Justin Rimer - Guitars, Background Vocals
Jody Abbott - Drums
Greg Edmondson - Bass, Background Vocals
Memphis' Breaking Point displays a new definition to the age-old proverb, "patience is a virtue." Throughout the first six months of the band's debut release, they committed themselves to doing whatever it took to build a core following. It might have been slow going, but market by market, the legion of fans grew. In winter 2001, they were offered the opportunity to write and record the theme song for the World Wrestling Federation's Rob Van Dam. The track, aptly titled "One of a Kind," undeniably threw Breaking Point into a situation bands dream of. The second this song hit radio, it reacted, and it is now becoming an anthem. Radio stations across the country and their listeners have discovered the band through a song that literally was written and recorded in less than 48 hours.
Guitarist Justin Rimer and front man Brett Erickson became the core of Breaking Point under circumstances that are little more than happenstance. The duo had originally met during high school at a backyard party where they were both playing in different bands, but it was not until eight years later that their paths crossed again. Rimer was managing the audio department at a locally owned music store (Yarbrough's), when Erickson patronized the shop in search of a new P.A. After a few jams, he knew that Brett's songwriting and voice offered the musical partnership he had been looking for. The pair kicked around the Memphis scene, collaborating with close to a dozen rhythm sections before finally finding the line-up that is now Breaking Point. Greg Edmondson joined by way of answering an ad in a local paper. "I had only been back in Memphis a week, and not even found a job yet, but I found these guys," says Edmondson. Drummer Jody Abbott had heard about the band through the group's old drummer, and brings seasoned experience, talent and power to the quartet.
While the band was being pieced together, a friend of Rimer's made an introduction for him at the famed Memphis studio Ardent, and he became the "day guy." Although he had spent the prior two and a half years working in studios and had an education in sound engineering, he scrapped it all for the opportunity to be a part of Ardent. As Rimer remembers, "I was the house slave. My responsibilities included taking out the trash, fixing the roof, being a gopher and in essence taking care of any grunt work I was asked to look after." He was employed by Ardent for eighteen months at which point he was promoted to the role of assistant engineer. In this seat, Rimer worked on sessions for 3 Doors Down and Train. With strong ties to the studio now in place, Ardent then offered Breaking Point a "spec" deal that became the eight-song demo recorded between late 1999 and August 2000. Many of these songs appear on the band's debut release.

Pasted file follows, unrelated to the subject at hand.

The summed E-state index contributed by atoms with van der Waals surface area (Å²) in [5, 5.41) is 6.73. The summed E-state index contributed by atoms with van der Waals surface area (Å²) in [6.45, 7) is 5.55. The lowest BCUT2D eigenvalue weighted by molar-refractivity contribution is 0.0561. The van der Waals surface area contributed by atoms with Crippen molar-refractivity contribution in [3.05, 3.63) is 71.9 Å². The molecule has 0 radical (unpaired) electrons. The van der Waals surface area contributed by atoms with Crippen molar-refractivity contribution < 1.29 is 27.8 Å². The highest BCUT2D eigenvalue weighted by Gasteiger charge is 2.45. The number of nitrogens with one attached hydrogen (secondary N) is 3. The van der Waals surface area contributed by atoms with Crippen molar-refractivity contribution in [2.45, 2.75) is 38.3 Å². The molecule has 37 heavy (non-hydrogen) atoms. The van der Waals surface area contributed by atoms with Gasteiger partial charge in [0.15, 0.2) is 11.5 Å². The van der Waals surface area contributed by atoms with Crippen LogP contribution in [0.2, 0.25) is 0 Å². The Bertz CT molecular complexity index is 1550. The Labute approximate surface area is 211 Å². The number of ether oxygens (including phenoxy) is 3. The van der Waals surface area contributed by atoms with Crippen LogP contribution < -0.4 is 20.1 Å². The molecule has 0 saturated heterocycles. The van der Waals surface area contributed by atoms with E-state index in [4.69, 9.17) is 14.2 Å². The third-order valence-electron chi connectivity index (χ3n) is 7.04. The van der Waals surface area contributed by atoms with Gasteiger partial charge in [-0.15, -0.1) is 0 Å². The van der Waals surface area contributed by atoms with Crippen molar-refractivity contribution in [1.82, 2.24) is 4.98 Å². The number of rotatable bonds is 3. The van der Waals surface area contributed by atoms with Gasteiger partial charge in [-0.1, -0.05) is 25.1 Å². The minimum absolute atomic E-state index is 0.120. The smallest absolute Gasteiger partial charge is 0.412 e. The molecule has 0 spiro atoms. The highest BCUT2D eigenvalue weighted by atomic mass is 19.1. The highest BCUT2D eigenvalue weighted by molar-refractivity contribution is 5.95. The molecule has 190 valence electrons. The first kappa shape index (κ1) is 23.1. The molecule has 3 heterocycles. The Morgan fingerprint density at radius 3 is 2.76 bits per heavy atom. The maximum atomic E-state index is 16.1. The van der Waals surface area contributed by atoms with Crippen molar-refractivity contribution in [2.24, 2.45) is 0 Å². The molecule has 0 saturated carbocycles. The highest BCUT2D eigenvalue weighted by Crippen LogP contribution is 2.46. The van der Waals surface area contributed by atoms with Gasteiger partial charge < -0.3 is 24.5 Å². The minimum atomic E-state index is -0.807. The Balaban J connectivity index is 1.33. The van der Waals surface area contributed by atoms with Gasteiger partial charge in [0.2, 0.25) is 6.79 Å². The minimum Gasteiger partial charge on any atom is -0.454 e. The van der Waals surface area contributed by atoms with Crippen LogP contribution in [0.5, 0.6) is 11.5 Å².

The strongest element of Breaking Point is Erickson and Rimer's ability to craft compositions the listener wants to make a part of their aural landscapes. The current single, "One of a Kind," grabs the listener's attention immediately. Rimer's driving guitar and Erickson's menacing vocals combine to set the stage for the ultimate call and response composition. Wherever the tune is played live, it throws the crowd into a tidal wave of voices chanting along and arms thrusting. The World Wrestling Federation's Van Dam joins the band in the song's music video.
Most of the songs are true to life stories. Erickson notes, "These songs are all drawn from how I was raised and the things I've endured. I retain vivid images in my mind to this day." The track "27" is a prophetic tale from Brett's eyes at the age of 26. The number seems to have become recurrent in every move the band makes, even to the simple fact that writer Erickson was signed at the age of 27. Society has made note of the significance of the number, but Breaking Point has their own reasons for noting the omnipresent "27," and are not simply joining the conspiracy. Of all of these songs, ultimately "Phoenix" is the most poignant. While Erickson and the band went to Orlando to sign their management contract, his house burned to the ground leaving his family of four with no home and no insurance. About a month later, while flying home from New York after signing the deal with Wind-up, he realized, "In one way I lost everything I had, and in another I got everything I always wanted. It was a period of time where life was more of a rollercoaster, where from my perspective a month would pass feeling like a day."
If there is one thing that can be said about Breaking Point, it is the fact that these songs are not empty, vapid fluff. The success of "One of a Kind" validates that Rimer, Erickson, Abbott and Edmondson are finally receiving the recognition that deep talent deserves. It is only a matter of time before Breaking Point emerges as the next true success story in a long, colorful history of the Memphis rock scene.